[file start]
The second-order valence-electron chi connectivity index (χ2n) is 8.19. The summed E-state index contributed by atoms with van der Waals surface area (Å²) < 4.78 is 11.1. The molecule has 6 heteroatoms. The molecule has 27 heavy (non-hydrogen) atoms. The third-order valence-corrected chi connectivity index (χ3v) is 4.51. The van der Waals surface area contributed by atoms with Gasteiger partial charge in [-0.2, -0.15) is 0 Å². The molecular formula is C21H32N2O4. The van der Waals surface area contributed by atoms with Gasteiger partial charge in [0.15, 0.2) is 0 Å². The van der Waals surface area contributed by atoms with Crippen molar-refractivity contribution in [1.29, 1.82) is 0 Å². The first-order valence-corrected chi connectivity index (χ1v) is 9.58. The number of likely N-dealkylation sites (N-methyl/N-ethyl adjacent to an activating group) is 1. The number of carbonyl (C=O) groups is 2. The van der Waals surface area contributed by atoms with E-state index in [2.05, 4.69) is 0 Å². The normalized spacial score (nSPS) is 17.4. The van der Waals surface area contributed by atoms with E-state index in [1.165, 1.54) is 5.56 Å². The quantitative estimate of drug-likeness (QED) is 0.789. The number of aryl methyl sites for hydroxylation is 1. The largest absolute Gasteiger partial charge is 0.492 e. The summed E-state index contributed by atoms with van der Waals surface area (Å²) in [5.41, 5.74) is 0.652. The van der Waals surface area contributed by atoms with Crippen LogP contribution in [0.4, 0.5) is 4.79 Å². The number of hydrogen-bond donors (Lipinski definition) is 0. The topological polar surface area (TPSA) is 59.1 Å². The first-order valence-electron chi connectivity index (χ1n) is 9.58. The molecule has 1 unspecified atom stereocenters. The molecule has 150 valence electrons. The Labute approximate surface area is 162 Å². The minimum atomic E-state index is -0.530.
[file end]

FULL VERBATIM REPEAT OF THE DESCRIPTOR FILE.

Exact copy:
The second-order valence-electron chi connectivity index (χ2n) is 8.19. The summed E-state index contributed by atoms with van der Waals surface area (Å²) < 4.78 is 11.1. The molecule has 6 heteroatoms. The molecule has 27 heavy (non-hydrogen) atoms. The third-order valence-corrected chi connectivity index (χ3v) is 4.51. The van der Waals surface area contributed by atoms with Gasteiger partial charge in [-0.2, -0.15) is 0 Å². The molecular formula is C21H32N2O4. The van der Waals surface area contributed by atoms with Gasteiger partial charge in [0.15, 0.2) is 0 Å². The van der Waals surface area contributed by atoms with Crippen molar-refractivity contribution in [1.29, 1.82) is 0 Å². The first-order valence-corrected chi connectivity index (χ1v) is 9.58. The number of likely N-dealkylation sites (N-methyl/N-ethyl adjacent to an activating group) is 1. The number of carbonyl (C=O) groups is 2. The van der Waals surface area contributed by atoms with E-state index in [2.05, 4.69) is 0 Å². The normalized spacial score (nSPS) is 17.4. The van der Waals surface area contributed by atoms with E-state index in [1.165, 1.54) is 5.56 Å². The quantitative estimate of drug-likeness (QED) is 0.789. The number of aryl methyl sites for hydroxylation is 1. The largest absolute Gasteiger partial charge is 0.492 e. The summed E-state index contributed by atoms with van der Waals surface area (Å²) in [5.41, 5.74) is 0.652. The van der Waals surface area contributed by atoms with Crippen LogP contribution in [0.4, 0.5) is 4.79 Å². The number of hydrogen-bond donors (Lipinski definition) is 0. The topological polar surface area (TPSA) is 59.1 Å². The first-order valence-electron chi connectivity index (χ1n) is 9.58. The molecule has 1 unspecified atom stereocenters. The molecule has 150 valence electrons. The Labute approximate surface area is 162 Å². The minimum atomic E-state index is -0.530.